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forth, till ye shall say, blessed is he that cometh in the name of the Lord." "He cometh in the name of the Lord," was a familiar phrase to the Jews, used to express distinctly the visible appearing of their Lord Christ; to which they usually added, Hosanna-a word used to express distinctly the glory of the reign of Christ their King.

And whilst then his followers were shouting "Hosanna-blessed is he that cometh in the . name of the Lord-blessed be the kingdom of David our Father that cometh in the name of the Lord-Hosanna ;" thinking that the kingdom of God should immediately appear; he answered, O, Jerusalem, Jerusalem, behold, your house is left unto you desolate. And verily I say unto you, ye shall not see me, until the time come when shall say, ye blessed is he that cometh in the name of the Lord."


This must be an appearing of Christ, otherwise than by the pouring out of his Spirit; for such a sight of him Jerusalem had at Pentecost, and yet their house is desolate. The sight of him therefore which shall end their desolation will be a different thing; for in this sense they were to see him no more, till the day of their repentance, when their desolation should end.

He that was to "come in the name of the Lord" that was 66 blessed out of the house of the Lord,"*-had often visited his house, and, meeting a very unkind reception, now bids it a long adieu; but in the woful threatening encloses a promise that it should not be forever.

*Psalm cxviii. 26.

Once more he would come, and then all the Jews, in the same manner as the few believers now, would meet him with open arms, and with hosannas welcome him home.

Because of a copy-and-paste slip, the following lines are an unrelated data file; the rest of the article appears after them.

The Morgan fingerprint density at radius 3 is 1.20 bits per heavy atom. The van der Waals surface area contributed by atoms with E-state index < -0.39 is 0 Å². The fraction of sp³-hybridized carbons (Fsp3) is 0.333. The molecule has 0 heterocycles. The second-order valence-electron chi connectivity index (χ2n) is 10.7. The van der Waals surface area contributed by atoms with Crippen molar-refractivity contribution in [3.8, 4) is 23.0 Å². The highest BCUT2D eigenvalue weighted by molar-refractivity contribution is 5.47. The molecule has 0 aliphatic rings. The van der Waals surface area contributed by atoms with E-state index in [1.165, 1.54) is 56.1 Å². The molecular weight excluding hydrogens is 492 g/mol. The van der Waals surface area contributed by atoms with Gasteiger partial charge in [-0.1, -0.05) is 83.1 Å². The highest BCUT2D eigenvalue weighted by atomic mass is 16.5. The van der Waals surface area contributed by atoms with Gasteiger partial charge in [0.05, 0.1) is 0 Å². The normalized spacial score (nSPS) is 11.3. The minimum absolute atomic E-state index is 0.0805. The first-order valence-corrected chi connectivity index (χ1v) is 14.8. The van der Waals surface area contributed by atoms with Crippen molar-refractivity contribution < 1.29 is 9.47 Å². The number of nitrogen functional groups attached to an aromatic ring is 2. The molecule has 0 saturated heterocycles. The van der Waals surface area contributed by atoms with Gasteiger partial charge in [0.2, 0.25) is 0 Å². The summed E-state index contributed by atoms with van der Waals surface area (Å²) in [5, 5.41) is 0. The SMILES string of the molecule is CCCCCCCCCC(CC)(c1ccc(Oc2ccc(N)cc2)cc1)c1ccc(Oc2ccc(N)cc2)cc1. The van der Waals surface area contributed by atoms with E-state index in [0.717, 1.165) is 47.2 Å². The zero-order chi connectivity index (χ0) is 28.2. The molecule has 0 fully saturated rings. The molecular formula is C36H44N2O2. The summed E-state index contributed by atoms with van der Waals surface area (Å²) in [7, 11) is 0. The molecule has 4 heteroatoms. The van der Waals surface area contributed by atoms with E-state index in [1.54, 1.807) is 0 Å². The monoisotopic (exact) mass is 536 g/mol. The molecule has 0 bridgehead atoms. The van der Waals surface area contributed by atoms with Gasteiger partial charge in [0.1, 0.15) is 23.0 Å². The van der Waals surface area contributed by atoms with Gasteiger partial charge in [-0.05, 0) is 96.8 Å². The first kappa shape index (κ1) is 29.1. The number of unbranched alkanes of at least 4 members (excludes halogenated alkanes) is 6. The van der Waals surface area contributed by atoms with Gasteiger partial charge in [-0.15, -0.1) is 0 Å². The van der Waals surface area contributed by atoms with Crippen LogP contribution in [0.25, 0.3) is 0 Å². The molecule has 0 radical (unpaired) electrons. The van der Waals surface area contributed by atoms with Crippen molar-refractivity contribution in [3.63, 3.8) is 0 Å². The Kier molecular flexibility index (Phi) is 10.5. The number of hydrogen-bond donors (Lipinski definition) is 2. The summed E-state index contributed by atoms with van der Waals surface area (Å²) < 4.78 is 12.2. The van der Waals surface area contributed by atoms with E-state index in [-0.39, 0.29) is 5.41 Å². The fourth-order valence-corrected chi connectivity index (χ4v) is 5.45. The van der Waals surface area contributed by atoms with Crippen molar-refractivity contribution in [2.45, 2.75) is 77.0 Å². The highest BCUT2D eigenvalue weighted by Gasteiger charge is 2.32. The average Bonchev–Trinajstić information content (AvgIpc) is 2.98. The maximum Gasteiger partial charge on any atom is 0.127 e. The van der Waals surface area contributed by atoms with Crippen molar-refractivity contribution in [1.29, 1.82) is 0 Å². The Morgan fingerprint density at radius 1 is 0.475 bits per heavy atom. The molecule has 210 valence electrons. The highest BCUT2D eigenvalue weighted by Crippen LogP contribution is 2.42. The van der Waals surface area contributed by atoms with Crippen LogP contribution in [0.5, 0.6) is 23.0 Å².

A Jew could understand this prophecy in no other sense, than as connecting their conversion and his second coming. And in this sense it was understood by the disciples; for Peter, in his discourse to the Jews, Acts iii., carefully timed their conversion and the blotting out of their sins, when the times of refreshing shall come from the presence of the Lord, and he shall send Jesus Christ. His words are, "Repent ye therefore, and be converted, that your sins may be blotted out, when the times of refreshing shall come from the presence of the Lord. And he shall send Jesus Christ, which before was preached unto you, whom the heaven must receive, until the times of restitution of all things, which God hath spoken by the mouth of all his holy prophets, since the world began."

Here, the restoration of the Jews, and the coming of Christ, are connected in the strongest manner possible. Their sins shall be blotted out when the times of refreshing shall come; which must be expected only from the presence of the Lord, in the person of Jesus Christ; for, until he shall come, their house must be desolate. What all the prophets have spoken of as the restoration of the Jews, or, as Jerusalem restored, is here called the times of refreshing, and the restitution of all things; when they shall repent, and their sins shall be "blotted out," and Jesus Christ shall be revealed from heaven in his glory, as the heaven now receives him.

Another event, immediately connected with the coming of Christ, is the final destruction of Antichrist.*

This may be seen in 2 Thessalonians ii. 8. The Lord shall consume the Man of Sin, who is the same with Antichrist," with the spirit of his mouth, and shall destroy" him " with the brightness of his coming."

If it be doubted whether the word coming be used here in a proper sense, let it be observed, that the apostle is here discoursing, beyond all doubt, concerning the proper coming of Christ, and that most certainly he used the same word— Tηs пageσias, coming-to convey such an idea in the first verse ;t and no note or sign being given of the variation of its meaning, it could not be used to convey a different idea in the eighth verse, and be intelligible: for, if the same words be used in a discourse for different things, without some distinguishing mark of the difference, they can give no instruction.